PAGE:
As the elements of the ballet worked in harmony to produce such an engrossing experience, I could not help but wonder the times I have neglected these elements in the previous ballets that I have watched. I had always been aware of a ballet’s special effects; but, interpreting them into the fabric of the ballet was a journey that I had not traveled into. This “journey” altered the dimension of which I was viewing the ballet, as taking into account the dynamics of space enhanced my understanding. Mesmerized by this newfound perception, I joined the long ovation and the congregation of clapping hands to salute the ending ofLiturgy. I then wondered how I could better approach my newfound perceptions in deducting from all aspects of a ballet what I got out of. Just as Angel Corella had a breakthrough in becoming the new director, I had a breakthrough in becoming an attentive and knowledgeable ballet observer.
Bodine High School ’16
Response to Press Play
On the beautiful sunny Sunday afternoon of October 19, 2014 my fellow peers and I had the privilege to see four ultimately different piece of ballet under new direction of Angel Corella. The Pennsylvania Ballet did a wonderful job presenting the four pieces: Allegro Brillante, Liturgy, Other Dances and Jeu de Cartes at the Academy of Music. Each piece consisted of its own style but Liturgy had a rawness that stimulated my sense.
Allegro Brillante choreographed by George Balanchine was first to be performed and it had a radiant, upbeat vibe. The music was fast paced and alive; while the dancers movements were powerful in the sense that they were defiant with hard emphasis at particular times. Then the amazing Liturgychoreographed by Christopher Wheeldon was performed and had a completely different feel. AfterLiturgy, Other Dances choreographed by was Jerome Robbins was longer than the first two. The setting was different, with an actual pianist on stage and the dancers signaled the pianist to start when they were ready, which is uncommon. There were plot twists and intense jumps where you were able to hear the clapping of feet as they went into the air. Jeu de Cartes choreographed by Alexei Ratmansky gave me a sense of a fun, playful obstacle course with a variety of colors. The background and dancers’ attire changed many times. It was very energetic and fun but, between all of these pieces Liturgy was my favorite because its rawness which includes unique movement and cultural aspects.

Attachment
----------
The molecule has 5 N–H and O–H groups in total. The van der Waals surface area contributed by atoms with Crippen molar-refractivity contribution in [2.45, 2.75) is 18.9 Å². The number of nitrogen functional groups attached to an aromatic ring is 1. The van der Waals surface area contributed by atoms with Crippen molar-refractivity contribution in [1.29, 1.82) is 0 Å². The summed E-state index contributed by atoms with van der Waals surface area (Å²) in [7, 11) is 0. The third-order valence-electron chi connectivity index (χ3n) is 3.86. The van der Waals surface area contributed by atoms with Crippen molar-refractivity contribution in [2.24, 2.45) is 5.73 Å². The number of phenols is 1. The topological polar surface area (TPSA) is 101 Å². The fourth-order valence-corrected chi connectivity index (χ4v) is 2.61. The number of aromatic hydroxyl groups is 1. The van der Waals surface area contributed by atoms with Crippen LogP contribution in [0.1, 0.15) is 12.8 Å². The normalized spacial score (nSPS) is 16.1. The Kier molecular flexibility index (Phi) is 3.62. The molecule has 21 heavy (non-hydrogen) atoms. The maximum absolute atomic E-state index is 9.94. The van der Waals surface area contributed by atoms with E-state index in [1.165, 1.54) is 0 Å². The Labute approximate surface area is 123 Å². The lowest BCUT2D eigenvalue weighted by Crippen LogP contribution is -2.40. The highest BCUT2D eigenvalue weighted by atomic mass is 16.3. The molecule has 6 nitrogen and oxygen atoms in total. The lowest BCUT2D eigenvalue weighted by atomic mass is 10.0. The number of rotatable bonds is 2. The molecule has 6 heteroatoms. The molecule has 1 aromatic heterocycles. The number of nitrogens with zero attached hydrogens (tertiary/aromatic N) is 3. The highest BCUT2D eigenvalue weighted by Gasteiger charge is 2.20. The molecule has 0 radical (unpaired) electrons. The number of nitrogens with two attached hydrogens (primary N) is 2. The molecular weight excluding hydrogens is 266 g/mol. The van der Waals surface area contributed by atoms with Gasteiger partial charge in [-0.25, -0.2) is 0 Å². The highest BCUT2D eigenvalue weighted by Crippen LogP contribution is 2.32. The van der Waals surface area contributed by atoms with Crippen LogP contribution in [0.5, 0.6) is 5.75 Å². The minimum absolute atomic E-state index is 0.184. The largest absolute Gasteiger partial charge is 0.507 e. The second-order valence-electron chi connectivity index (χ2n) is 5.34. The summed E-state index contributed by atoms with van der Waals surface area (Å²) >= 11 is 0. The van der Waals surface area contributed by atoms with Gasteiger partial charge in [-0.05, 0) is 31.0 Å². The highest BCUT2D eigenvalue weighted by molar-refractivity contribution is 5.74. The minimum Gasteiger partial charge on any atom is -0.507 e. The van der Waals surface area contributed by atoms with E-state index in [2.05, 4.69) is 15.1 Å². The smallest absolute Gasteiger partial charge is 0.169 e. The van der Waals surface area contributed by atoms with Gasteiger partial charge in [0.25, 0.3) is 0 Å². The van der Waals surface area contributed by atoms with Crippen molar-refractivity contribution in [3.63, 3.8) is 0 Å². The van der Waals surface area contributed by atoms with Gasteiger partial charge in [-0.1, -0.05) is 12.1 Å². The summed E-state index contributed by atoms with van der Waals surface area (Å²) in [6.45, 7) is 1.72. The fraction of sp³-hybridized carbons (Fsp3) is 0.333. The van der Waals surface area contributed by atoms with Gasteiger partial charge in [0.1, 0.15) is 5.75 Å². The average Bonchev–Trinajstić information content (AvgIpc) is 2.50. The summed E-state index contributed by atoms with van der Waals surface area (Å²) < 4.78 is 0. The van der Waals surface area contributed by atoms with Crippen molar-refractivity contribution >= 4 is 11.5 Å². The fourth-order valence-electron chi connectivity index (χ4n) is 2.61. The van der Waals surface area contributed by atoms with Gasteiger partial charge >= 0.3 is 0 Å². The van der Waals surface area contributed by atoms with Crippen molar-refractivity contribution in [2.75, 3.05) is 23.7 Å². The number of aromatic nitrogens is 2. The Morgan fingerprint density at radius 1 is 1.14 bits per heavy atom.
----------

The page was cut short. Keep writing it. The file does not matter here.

Specifically because of its rawness, Liturgy grabbed at my senses. It was raw due to movement techniques it displayed. I had never seen two people come together like that in a piece. The movement, with or without the music, mesmerized me. The dancers made each unique movement seem as if it just came naturally. Hearing was one sense grabbed throughout this performance. The music for this piece came from violin soloist Luigi Mazzocchi who gave a mellow, repetitive rhythm. The music was as low as a whisper but it was still important to each movement. The performers relied on the music as if the music was feeding them energy which caused the variation in movement. The rawness of the piece came into play when I saw the dancers in unison with one another. Elizabeth Wallace and James Ihde were perfect to present this piece because they moved so well with one another. The dancers seemed very connected and intimate as they were entangled on the floor and up in different positions. They were moving over, under, within and around one another without giving the audience a simple glance of acknowledgement. The dancers did not stay in one place on the stage which made the performance more exhilarant. They used the entire stage as well as the curtains like a piece of the set up because there is a point where they disappear and reappear from behind the curtain. There was a moment in the end and beginning when the dancers did a movement that resembled Egyptian cultural dances, it was eccentric and brilliant. Throughout Liturgy I felt full of excitement and delightfulness. I just loved how poised and calm, yet cultural the piece was. The performers were engaged and the music gave them that guide to give an amazing performance.
Overall the entire Pennsylvania Ballet did an incredible job performing and I want everyone to experience what I did.
Posted 9th December 2014 by PA Ballet